Muslim community leader Khan Muhammad Malik says more mosques are needed in the New Territories, where there is a strong Islamic presence. Photo: KY Cheng

Mosques needed in New Territories, says Islamic expert

HK's Islamic population has quadrupled in five decades, but no new mosques have been built

Ada Lee

Hong Kong should build more mosques and community centres for its growing Muslim population, an Islamic organisation said yesterday.

Khan Muhammad Malik, chairman of the Federation of Muslim Association in Hong Kong, noted that while the Islamic population had grown five-fold in the past five decades the number of mosques in the city had remained the same.

Furthermore, there were too few public places where Muslims could gather as a community, he said at a press conference.

The city has five mosques, four on Hong Kong Island and one in Tsim Sha Tsui.

Malik said new mosques should be built in the New Territories, where many Muslims live in Tuen Mun and Yuen Long without easy access to a place of worship.

Malik estimated that there are about 200,000 Muslims in Hong Kong, five times the population in the 1960s. "There are not enough places to pray. There's always a big crowd," he said, adding it was inconvenient for the Islamic population in the New Territories to go all the way to Tsim Sha Tsui to pray.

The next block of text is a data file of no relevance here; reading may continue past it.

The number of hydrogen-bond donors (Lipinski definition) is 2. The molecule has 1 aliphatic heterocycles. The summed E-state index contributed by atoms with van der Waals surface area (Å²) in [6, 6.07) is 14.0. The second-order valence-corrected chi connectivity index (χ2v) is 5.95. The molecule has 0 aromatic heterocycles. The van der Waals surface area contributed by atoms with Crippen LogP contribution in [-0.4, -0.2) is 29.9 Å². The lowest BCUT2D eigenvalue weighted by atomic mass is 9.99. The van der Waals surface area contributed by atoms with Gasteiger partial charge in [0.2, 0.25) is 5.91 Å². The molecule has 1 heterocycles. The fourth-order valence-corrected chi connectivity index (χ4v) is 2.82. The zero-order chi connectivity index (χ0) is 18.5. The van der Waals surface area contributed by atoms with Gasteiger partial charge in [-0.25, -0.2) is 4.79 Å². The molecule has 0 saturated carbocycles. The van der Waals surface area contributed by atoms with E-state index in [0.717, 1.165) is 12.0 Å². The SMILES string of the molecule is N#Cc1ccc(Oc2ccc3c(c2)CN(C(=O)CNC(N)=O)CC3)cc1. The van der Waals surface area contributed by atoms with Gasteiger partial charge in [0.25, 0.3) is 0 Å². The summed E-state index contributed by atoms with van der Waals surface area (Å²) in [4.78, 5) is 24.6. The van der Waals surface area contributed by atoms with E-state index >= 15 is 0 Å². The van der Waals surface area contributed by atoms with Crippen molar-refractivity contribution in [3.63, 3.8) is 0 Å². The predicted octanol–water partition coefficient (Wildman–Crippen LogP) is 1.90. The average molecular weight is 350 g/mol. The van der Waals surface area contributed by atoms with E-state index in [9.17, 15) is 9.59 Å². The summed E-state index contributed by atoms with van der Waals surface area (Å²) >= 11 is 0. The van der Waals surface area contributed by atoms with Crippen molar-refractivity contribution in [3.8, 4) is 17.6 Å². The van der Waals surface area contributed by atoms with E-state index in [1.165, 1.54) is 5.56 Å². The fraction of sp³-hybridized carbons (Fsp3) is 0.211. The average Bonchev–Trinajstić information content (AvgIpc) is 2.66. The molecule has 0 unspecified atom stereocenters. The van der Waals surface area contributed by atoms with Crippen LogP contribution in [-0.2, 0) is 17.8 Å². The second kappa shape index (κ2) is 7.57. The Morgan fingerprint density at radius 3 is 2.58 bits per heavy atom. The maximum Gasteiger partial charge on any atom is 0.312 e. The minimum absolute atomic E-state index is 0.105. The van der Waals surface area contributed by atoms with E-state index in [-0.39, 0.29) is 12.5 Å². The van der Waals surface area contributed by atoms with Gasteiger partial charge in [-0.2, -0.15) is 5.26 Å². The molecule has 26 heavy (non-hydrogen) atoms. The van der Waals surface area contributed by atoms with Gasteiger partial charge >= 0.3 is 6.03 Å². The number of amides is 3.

SCMP video by Helene Franchineau

He urged the government to set up community halls for the Islamic population, where they could gather and tutor their children.

Rents in Hong Kong are too high for the community to lease places on their own, he said.

"The children have nowhere to go," he added. "We could teach them better if there were community halls in Hong Kong."

Malik also said it was hard for non-Chinese speakers to seek medical help, as many lacked English or Chinese language skills. He called for translation services to be made available at Queen Elizabeth, Tuen Mun, Princess Margaret and Queen Mary hospitals. Also, non-Chinese speakers should not be required to speak Chinese to be admitted to university. "If they can give overseas students chances to study in Hong Kong, why can't they give chances to non-Chinese-speaking local residents?"

This article appeared in the South China Morning Post print edition as: For Muslims, a lack of room to worship